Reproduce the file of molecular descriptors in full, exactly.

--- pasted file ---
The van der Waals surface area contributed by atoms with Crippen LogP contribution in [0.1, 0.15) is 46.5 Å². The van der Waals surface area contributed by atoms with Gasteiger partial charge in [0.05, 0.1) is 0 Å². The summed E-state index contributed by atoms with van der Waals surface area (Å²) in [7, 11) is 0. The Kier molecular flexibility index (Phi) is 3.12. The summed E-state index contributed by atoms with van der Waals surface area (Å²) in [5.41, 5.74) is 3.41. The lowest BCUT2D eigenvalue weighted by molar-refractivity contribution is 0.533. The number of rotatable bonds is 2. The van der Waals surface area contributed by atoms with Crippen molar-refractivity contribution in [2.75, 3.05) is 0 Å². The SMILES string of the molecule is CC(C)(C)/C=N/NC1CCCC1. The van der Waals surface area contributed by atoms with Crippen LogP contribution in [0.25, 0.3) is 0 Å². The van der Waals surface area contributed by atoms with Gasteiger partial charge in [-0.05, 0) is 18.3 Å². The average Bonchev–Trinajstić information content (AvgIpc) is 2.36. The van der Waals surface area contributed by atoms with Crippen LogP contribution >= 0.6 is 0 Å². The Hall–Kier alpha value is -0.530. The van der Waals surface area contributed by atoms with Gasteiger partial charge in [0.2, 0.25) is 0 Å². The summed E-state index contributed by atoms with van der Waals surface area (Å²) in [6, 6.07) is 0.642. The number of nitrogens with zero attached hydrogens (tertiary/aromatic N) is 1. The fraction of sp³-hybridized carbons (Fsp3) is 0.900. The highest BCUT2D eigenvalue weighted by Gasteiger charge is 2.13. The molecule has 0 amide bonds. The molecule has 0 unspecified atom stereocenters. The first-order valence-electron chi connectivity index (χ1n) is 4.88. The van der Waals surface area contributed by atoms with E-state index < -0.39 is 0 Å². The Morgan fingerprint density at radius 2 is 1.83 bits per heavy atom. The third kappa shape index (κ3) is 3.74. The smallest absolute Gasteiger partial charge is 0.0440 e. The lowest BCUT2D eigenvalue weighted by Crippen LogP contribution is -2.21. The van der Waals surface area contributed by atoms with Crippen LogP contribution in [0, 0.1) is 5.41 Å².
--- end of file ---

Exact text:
The van der Waals surface area contributed by atoms with Crippen LogP contribution in [0.1, 0.15) is 46.5 Å². The van der Waals surface area contributed by atoms with Gasteiger partial charge in [0.05, 0.1) is 0 Å². The summed E-state index contributed by atoms with van der Waals surface area (Å²) in [7, 11) is 0. The Kier molecular flexibility index (Phi) is 3.12. The summed E-state index contributed by atoms with van der Waals surface area (Å²) in [5.41, 5.74) is 3.41. The lowest BCUT2D eigenvalue weighted by molar-refractivity contribution is 0.533. The number of rotatable bonds is 2. The van der Waals surface area contributed by atoms with Crippen molar-refractivity contribution in [2.75, 3.05) is 0 Å². The SMILES string of the molecule is CC(C)(C)/C=N/NC1CCCC1. The van der Waals surface area contributed by atoms with Crippen LogP contribution in [0.25, 0.3) is 0 Å². The van der Waals surface area contributed by atoms with Gasteiger partial charge in [-0.05, 0) is 18.3 Å². The average Bonchev–Trinajstić information content (AvgIpc) is 2.36. The van der Waals surface area contributed by atoms with Crippen LogP contribution >= 0.6 is 0 Å². The Hall–Kier alpha value is -0.530. The van der Waals surface area contributed by atoms with Gasteiger partial charge in [0.2, 0.25) is 0 Å². The summed E-state index contributed by atoms with van der Waals surface area (Å²) in [6, 6.07) is 0.642. The number of nitrogens with zero attached hydrogens (tertiary/aromatic N) is 1. The fraction of sp³-hybridized carbons (Fsp3) is 0.900. The highest BCUT2D eigenvalue weighted by Gasteiger charge is 2.13. The molecule has 0 amide bonds. The molecule has 0 unspecified atom stereocenters. The first-order valence-electron chi connectivity index (χ1n) is 4.88. The van der Waals surface area contributed by atoms with E-state index < -0.39 is 0 Å². The Morgan fingerprint density at radius 2 is 1.83 bits per heavy atom. The third kappa shape index (κ3) is 3.74. The smallest absolute Gasteiger partial charge is 0.0440 e. The lowest BCUT2D eigenvalue weighted by Crippen LogP contribution is -2.21. The van der Waals surface area contributed by atoms with Crippen LogP contribution in [0, 0.1) is 5.41 Å².